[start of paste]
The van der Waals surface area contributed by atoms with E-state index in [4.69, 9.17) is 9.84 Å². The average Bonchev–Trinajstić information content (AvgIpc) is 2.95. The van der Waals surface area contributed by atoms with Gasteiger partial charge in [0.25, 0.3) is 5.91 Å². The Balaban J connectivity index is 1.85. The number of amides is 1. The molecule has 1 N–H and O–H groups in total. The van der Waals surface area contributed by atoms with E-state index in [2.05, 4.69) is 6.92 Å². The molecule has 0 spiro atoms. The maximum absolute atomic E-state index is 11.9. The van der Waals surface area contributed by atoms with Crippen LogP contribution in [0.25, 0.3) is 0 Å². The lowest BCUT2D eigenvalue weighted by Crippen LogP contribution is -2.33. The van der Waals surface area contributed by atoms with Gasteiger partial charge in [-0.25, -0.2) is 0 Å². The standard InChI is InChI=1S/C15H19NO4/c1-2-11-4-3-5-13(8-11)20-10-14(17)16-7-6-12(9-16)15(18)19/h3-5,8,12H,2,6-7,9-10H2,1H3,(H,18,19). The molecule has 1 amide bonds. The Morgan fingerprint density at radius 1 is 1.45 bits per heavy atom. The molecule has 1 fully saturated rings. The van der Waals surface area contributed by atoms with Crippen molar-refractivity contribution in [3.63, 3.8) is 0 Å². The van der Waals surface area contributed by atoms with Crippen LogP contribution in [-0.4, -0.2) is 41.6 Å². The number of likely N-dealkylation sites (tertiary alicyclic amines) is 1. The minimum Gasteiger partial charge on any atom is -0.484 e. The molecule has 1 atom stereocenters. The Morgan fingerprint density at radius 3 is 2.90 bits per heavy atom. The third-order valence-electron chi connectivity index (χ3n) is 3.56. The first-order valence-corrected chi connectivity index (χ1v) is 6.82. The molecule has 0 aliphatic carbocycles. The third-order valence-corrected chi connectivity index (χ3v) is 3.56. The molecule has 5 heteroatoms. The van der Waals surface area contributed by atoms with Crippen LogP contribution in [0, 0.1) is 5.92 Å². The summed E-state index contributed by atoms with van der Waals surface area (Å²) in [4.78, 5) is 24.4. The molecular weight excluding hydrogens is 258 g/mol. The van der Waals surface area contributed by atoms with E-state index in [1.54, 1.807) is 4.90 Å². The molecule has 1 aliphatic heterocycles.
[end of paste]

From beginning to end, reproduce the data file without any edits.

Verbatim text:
The van der Waals surface area contributed by atoms with E-state index in [4.69, 9.17) is 9.84 Å². The average Bonchev–Trinajstić information content (AvgIpc) is 2.95. The van der Waals surface area contributed by atoms with Gasteiger partial charge in [0.25, 0.3) is 5.91 Å². The Balaban J connectivity index is 1.85. The number of amides is 1. The molecule has 1 N–H and O–H groups in total. The van der Waals surface area contributed by atoms with E-state index in [2.05, 4.69) is 6.92 Å². The molecule has 0 spiro atoms. The maximum absolute atomic E-state index is 11.9. The van der Waals surface area contributed by atoms with Crippen LogP contribution in [0.25, 0.3) is 0 Å². The lowest BCUT2D eigenvalue weighted by Crippen LogP contribution is -2.33. The van der Waals surface area contributed by atoms with Gasteiger partial charge in [-0.25, -0.2) is 0 Å². The standard InChI is InChI=1S/C15H19NO4/c1-2-11-4-3-5-13(8-11)20-10-14(17)16-7-6-12(9-16)15(18)19/h3-5,8,12H,2,6-7,9-10H2,1H3,(H,18,19). The molecule has 1 amide bonds. The Morgan fingerprint density at radius 1 is 1.45 bits per heavy atom. The molecule has 1 fully saturated rings. The van der Waals surface area contributed by atoms with Crippen molar-refractivity contribution in [3.63, 3.8) is 0 Å². The van der Waals surface area contributed by atoms with Crippen LogP contribution in [-0.4, -0.2) is 41.6 Å². The number of likely N-dealkylation sites (tertiary alicyclic amines) is 1. The minimum Gasteiger partial charge on any atom is -0.484 e. The molecule has 1 atom stereocenters. The Morgan fingerprint density at radius 3 is 2.90 bits per heavy atom. The third-order valence-electron chi connectivity index (χ3n) is 3.56. The first-order valence-corrected chi connectivity index (χ1v) is 6.82. The molecule has 0 aliphatic carbocycles. The third-order valence-corrected chi connectivity index (χ3v) is 3.56. The molecule has 5 heteroatoms. The van der Waals surface area contributed by atoms with Crippen LogP contribution in [0, 0.1) is 5.92 Å². The summed E-state index contributed by atoms with van der Waals surface area (Å²) in [4.78, 5) is 24.4. The molecular weight excluding hydrogens is 258 g/mol. The van der Waals surface area contributed by atoms with E-state index in [1.54, 1.807) is 4.90 Å². The molecule has 1 aliphatic heterocycles.